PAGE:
Markets faced a mixed week as geopolitics once again rattled equity markets after President Donald Trump on Thursday, cancelled a planned summit between the United States (US) and North Korea. President Trump blamed the breakdown on talks on recent hostile comments from top North Korean officials and concern over Pyongyang's commitment to giving up its nuclear weapons.
Although US equities declined later in the week, the S&P 500 index finished the period marginally higher by 0.55% as of 12pm London time. However, the Eurostoxx 600 fell 0.70%, the FTSE All Share declined 0.36%, whilst in Asia there were more significant falls with Japanese Topix falling by 2.40% and the Chinese Shanghai composite down by 1.63%.
In Europe, the main focus remained over political uncertainty in Italy, as talks between the far-right League and anti-establishment 5-Star Movement raised the prospects of forming a potential Eurosceptic, populist coalition government. This prompted a steep sell off in Italian government debt, with the country’s 10-year bond yield, which moves inversely to its bond price, rising to 2.438%, its highest level since October 2014.
Meanwhile, data on Wednesday revealed that UK inflation had unexpectedly fallen for a second consecutive month in April with the CPI (Consumer Price Index) falling 2.4% year on year.
The lack of inflation has again dashed the prospect of further interest rate rises by the Bank of England and consequently on this news, the pound fell against the dollar to as low as $1.3303.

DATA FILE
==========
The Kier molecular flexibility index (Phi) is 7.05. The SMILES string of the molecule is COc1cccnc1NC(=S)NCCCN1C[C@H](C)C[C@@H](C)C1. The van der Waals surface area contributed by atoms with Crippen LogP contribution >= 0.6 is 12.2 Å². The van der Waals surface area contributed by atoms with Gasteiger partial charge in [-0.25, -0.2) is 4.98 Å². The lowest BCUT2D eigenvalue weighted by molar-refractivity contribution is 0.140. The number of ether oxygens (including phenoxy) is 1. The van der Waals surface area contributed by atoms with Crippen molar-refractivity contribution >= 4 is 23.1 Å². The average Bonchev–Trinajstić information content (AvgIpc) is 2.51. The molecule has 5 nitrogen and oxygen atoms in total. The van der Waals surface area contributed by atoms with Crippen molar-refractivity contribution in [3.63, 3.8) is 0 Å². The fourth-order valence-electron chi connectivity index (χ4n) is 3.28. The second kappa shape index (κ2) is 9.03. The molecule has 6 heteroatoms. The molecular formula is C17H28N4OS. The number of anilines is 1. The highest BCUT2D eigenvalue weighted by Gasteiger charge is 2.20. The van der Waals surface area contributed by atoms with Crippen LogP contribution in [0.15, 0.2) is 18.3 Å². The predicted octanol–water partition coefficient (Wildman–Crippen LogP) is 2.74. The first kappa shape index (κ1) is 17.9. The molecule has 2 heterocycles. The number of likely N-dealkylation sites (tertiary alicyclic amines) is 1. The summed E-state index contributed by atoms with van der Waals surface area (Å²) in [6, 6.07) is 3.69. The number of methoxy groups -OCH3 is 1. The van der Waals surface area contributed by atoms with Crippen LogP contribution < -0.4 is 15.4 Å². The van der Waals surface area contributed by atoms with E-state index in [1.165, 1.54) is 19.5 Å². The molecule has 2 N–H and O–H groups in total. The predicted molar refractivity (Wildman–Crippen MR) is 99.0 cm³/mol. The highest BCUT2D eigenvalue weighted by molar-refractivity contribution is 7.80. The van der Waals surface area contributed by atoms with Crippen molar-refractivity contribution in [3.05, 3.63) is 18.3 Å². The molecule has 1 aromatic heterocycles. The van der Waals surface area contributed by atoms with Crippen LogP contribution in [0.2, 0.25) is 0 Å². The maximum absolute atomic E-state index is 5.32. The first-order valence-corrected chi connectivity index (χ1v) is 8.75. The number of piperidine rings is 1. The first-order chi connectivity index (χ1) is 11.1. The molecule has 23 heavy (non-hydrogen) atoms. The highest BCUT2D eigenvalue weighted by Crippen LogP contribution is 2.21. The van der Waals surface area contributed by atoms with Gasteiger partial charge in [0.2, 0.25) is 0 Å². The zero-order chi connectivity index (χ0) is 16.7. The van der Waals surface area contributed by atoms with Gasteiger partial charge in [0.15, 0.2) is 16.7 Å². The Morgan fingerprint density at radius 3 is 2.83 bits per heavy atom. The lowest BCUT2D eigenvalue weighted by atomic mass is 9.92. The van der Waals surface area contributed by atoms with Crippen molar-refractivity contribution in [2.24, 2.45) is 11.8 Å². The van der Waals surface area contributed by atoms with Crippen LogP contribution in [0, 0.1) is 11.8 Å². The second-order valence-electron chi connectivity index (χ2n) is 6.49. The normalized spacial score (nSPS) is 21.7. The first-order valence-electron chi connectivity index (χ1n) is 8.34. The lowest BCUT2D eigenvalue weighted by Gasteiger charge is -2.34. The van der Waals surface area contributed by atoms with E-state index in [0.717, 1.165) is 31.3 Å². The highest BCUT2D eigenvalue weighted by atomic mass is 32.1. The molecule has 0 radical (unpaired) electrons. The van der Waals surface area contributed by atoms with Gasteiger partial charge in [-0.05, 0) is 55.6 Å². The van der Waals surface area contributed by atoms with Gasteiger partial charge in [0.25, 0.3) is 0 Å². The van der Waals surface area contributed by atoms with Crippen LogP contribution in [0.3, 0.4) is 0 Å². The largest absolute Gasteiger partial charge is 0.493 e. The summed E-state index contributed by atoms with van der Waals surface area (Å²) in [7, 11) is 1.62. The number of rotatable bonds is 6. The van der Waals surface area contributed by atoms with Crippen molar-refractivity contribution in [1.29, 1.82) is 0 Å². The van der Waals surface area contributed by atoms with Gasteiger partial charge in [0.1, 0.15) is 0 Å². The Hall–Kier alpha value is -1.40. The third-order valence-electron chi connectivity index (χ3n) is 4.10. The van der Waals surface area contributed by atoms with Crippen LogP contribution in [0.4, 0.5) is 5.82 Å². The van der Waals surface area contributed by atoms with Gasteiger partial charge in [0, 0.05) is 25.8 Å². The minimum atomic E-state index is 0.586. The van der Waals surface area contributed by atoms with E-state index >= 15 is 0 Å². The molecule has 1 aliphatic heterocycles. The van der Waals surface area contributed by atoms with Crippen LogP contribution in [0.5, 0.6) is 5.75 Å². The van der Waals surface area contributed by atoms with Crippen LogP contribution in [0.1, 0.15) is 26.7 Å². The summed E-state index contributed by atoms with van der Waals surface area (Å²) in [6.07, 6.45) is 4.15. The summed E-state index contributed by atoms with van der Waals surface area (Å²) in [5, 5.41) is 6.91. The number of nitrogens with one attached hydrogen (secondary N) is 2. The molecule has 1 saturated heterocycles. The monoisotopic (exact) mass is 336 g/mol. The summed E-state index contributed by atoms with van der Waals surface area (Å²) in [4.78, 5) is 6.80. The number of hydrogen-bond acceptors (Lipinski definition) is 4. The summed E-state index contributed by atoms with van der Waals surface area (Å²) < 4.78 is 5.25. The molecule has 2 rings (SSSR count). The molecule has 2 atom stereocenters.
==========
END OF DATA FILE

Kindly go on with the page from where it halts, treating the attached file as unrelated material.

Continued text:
The stronger US dollar continued to weigh on Emerging market equities and currencies as countries reliant on international funding face a higher cost of servicing dollar-denominated debt. This pressure was especially evident this week as seen by the decline of the Turkish Lira, with the currency declining as much as 9% from the start of the week to Wednesday, before the central bank reacted with an emergency interest rate rise in an attempt to stop investors selling the currency.
Fears of protectionist trade policies in the Asian region also came to the fore again, this time as the US administration launched a national security investigation into automobile imports. This particularly impacted Japanese automakers, for example Toyota Motor slumped 3.3% immediately on the news. Elsewhere, the Australian S&P/ASX 200 declined this week by 0.9%, driven by the weakness in the materials sector which fell 2.8% over the period. Major miners Rio Tinto and BHP Billiton suffered as iron ore prices fell approximately 4.2% this week alone.
Crude oil prices were slightly lower this weeks after falls on Thursday were prompted by speculation that OPEC (Organization of the Petroleum Exporting Countries) could remove production caps in response to the prospect of reduced supplies from Venezuela and Iran. Venezuelan output has slumped from 2 million barrels per day in early 2017 to below 1.5 million in April due to underinvestment, whilst renewed US sanctions on Iran could also hurt oil production. Brent Crude is trading lower at $77.18 per barrel.
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